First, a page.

I have a finite and discrete 1D chain (edit: linear chain, i.e. a straight line) of atoms, with unit separation, with a set number of impurities randomly distributed in the place of these atoms in the system. What I would like to do is describe the separation between neighbouring impurities (call it "D" which will always be an integer) statistically, and also to work out the average separation .
For example, the plot below was calculated from several thousand simulations of a chain of length 200 atoms and 10 impurities where the y-axis is the probability $P(D)$ of finding an impurity at distance D, and the x-axis is nearest impurity distance $D$. It kind of looks like a Poisson distributon, which one would expect since the system is discrete and random and a kind of counting exercise, but it doesn't work to well as a fit to the data points. It has been a long time since I did any statistics so I'm not sure how to start expressing what I found mathematically. Since I know the system length ($L = 200$) and the number of impurities ($N_i$) is a fair starting point the impurity density $\rho = N_i/L$ ?
EDIT: The chain isn't allowed to self-intersect, it's a straight line in each case. The system I'm using above is a straight line of 200 evenly spaced atoms, and I'm distributing 10 impurities in the place of random atoms (e.g. at sites 4, 11, 54,...so there are still discrete steps between sites). The graph above is the result of finding the spacings between these impurity sites.
EDIT 2: Attached a picture at the top
EDIT 3: Okay so it seems it could be my PRNG code causing problems. I'm using Fortran 95, here is the code:
`CALL RANDOM_SEED(size = n) ALLOCATE(seed(n)) CALL SYSTEM_CLOCK(COUNT=clock) !!! intentionally slows it down to prevent succesive calls from returning the same number do i = 1 , 1000000 end do seed = clock + 37 * (/ (i - 1, i = 1, n) /) CALL RANDOM_SEED(PUT = seed) call random_number(x)`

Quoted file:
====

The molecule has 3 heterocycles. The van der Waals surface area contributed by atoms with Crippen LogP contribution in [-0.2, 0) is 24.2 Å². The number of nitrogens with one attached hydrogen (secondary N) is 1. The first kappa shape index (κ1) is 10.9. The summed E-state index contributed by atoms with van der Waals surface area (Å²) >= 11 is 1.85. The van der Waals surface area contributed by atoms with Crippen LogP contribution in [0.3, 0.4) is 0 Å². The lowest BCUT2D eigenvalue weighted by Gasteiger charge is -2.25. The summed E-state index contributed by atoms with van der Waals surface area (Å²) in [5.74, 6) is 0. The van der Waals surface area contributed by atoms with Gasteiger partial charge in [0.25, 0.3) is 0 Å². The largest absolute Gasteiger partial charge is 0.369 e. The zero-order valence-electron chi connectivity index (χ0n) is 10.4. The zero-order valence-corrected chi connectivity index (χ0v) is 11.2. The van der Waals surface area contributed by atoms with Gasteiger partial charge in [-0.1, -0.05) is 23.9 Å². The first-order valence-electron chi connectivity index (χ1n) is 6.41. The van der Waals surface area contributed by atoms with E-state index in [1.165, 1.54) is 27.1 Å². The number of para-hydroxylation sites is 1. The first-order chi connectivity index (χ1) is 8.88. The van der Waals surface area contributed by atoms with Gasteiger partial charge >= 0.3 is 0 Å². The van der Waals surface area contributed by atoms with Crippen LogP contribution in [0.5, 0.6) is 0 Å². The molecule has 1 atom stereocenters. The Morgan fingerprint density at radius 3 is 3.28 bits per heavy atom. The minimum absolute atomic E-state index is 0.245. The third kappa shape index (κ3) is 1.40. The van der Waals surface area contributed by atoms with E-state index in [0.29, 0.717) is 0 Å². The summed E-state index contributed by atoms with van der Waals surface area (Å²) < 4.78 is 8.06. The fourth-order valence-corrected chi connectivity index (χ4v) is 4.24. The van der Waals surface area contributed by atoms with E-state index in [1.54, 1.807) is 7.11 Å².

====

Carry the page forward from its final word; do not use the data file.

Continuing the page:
EDIT 4!: Repeated this for a system size of 50 with 3 impurities (10,000 iterations), fitted a geometric distribution to it, as one can see immediately there is a huge variation. Is this explained by the fact for small n and L when we go from our first impurity (at site j) the probabilities to find the next impurity change drastically since effectively we are now looking for a system with n=2 and L= 50-j, which would be really sensitive to the location of the first impurity hence the huge variation. When we go to a huge system we can essentially treat the remainder of the chain as still being really long, and n and L are pretty much unchanged so this effect is masked and we see a geometric distribution arise? EDIT 5: Just did a bit of reading around Bernoulli Trials, is what I'm seeing and describing a binomial distribution hence the peak I see with smaller systems? Still that wouldn't explain why my 200 system is different from Ilmari's below...